I've been trying to setup my raspberry pi and preconfigure the SD card for wifi before plugging it into my pi. I started using the instructions here. Originally, my pi was already preconfigured for XBox Media Center when I bought it, but I wiped the SD card (SanDisk) when I followed these instructions. In the first article, the author says that once Raspbian is installed on my SD card, I should be able to use 'sudo nano /etc/network/interfaces' to access the interfaces file and begin configuring the Pi for wifi. However, when I try this command, Nano clearly indicates that this is a new file in a new directory, so it did not exist after the Raspbian installation. I changed directories into the disk (/Volumes/boot/) and do not see the etc directory anywhere. Instead I have:


I cd'd into bootcode.bin, but did not find the etc folder. I've tried searching for what contents should be in the SD card after I complete the installation, but every guide just shows what the output should look like after running the dd command, then says 'plug in the pi and boot it'. I don't have a monitor, keyboard or mouse available to do this so I have to run a headless setup. Can someone please explain if I've installed this incorrectly?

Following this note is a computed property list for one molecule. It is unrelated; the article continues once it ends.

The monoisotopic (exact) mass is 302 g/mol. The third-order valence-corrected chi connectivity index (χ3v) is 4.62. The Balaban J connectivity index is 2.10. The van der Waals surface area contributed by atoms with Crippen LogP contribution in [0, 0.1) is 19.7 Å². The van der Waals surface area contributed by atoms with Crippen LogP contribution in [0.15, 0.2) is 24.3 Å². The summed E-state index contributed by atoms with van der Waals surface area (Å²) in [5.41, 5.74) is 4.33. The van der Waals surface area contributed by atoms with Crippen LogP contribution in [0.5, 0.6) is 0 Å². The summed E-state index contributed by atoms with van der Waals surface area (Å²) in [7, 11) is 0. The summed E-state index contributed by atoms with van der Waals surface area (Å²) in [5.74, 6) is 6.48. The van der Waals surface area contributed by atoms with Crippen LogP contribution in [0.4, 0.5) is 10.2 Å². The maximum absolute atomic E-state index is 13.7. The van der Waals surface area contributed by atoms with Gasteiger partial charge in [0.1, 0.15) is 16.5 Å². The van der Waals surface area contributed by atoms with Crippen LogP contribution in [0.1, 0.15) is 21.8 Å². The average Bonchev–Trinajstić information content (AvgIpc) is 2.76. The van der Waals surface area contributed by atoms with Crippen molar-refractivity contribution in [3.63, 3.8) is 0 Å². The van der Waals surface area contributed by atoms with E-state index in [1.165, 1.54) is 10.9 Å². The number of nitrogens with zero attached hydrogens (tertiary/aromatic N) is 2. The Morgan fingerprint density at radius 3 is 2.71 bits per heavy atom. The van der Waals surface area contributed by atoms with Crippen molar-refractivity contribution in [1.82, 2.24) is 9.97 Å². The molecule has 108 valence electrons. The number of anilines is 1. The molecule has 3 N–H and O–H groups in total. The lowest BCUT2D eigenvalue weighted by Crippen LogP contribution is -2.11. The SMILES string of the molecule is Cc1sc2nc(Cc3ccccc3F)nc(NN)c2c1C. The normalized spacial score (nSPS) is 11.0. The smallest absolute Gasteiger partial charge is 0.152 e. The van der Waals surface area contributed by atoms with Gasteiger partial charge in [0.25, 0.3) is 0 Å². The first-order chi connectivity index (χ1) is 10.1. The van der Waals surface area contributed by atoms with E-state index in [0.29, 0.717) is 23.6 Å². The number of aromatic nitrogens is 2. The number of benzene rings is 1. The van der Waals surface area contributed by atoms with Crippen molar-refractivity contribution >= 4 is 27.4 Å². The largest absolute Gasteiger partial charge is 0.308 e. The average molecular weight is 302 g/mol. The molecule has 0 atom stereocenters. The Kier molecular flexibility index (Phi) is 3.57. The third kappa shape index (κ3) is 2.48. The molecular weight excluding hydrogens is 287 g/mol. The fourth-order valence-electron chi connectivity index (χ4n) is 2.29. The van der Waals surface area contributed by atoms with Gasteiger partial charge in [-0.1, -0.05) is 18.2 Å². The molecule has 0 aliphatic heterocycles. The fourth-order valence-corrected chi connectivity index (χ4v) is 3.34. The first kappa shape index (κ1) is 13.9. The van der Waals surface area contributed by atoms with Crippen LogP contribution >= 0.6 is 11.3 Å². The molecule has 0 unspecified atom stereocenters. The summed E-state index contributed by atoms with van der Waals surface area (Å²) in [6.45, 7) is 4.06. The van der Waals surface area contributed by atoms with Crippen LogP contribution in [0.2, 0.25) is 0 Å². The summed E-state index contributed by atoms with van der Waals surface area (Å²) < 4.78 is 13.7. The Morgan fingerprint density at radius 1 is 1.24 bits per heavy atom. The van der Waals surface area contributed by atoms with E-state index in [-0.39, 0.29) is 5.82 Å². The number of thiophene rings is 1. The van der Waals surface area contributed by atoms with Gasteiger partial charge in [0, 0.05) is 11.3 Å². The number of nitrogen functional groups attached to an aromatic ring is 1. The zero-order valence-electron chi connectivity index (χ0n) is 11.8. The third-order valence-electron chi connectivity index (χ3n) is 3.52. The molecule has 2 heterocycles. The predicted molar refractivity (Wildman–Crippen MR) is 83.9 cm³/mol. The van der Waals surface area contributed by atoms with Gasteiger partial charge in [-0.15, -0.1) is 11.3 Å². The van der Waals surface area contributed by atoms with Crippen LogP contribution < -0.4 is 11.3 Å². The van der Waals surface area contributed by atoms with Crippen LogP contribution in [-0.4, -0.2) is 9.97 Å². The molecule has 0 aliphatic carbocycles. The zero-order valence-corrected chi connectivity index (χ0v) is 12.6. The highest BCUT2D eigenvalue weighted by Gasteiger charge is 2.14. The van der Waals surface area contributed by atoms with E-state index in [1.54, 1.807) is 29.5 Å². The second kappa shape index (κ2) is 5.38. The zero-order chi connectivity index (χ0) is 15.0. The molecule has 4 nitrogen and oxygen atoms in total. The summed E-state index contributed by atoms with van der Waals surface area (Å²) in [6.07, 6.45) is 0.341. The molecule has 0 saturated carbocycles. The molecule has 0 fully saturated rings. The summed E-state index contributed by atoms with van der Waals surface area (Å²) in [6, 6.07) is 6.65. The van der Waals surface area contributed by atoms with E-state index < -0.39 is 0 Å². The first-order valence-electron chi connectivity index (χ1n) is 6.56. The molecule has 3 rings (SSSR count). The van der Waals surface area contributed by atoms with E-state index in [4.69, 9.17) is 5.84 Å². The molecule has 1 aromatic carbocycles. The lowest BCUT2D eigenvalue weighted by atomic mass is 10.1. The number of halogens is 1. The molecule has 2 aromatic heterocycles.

• What OS are you doing this on?
    – Milliways
    Aug 27, 2014 at 23:46
  • "before plugging it into my pi"--the raspbian install doesn't complete until you boot it in your pi. You need to hook a keyboard and monitor initially even if you plan to run it headless later. Some of the configuration simply has to be done live.
    – Tyson
    Aug 28, 2014 at 0:30
  • Tyson, thanks for the info. I had a feeling... @Milliways, this is on OSX Mavericks Aug 28, 2014 at 0:48

1 Answer 1


OSX does not support Ext4 so you won't be able to edit /etc/network/interfaces on the Pi.

'sudo nano /etc/network/interfaces' would be trying to access the file on your Mac.

You will need a Linux machine if you want to do this, but it will be easier just to boot the Pi.

  • What about a Linux virtual machine? I have a couple of Ubuntu machines. Aug 28, 2014 at 1:16
  • Actually, I think I can figure something out here. I've found a few articles. I'll post back in comments once I've tried it out. Thanks! Aug 28, 2014 at 1:39
  • You could use a virtual machine. You have to make sure it has access to the SD Card. I have done this with hard discs, but not SD. You could always boot to a Linux disk.
    – Milliways
    Aug 28, 2014 at 1:42

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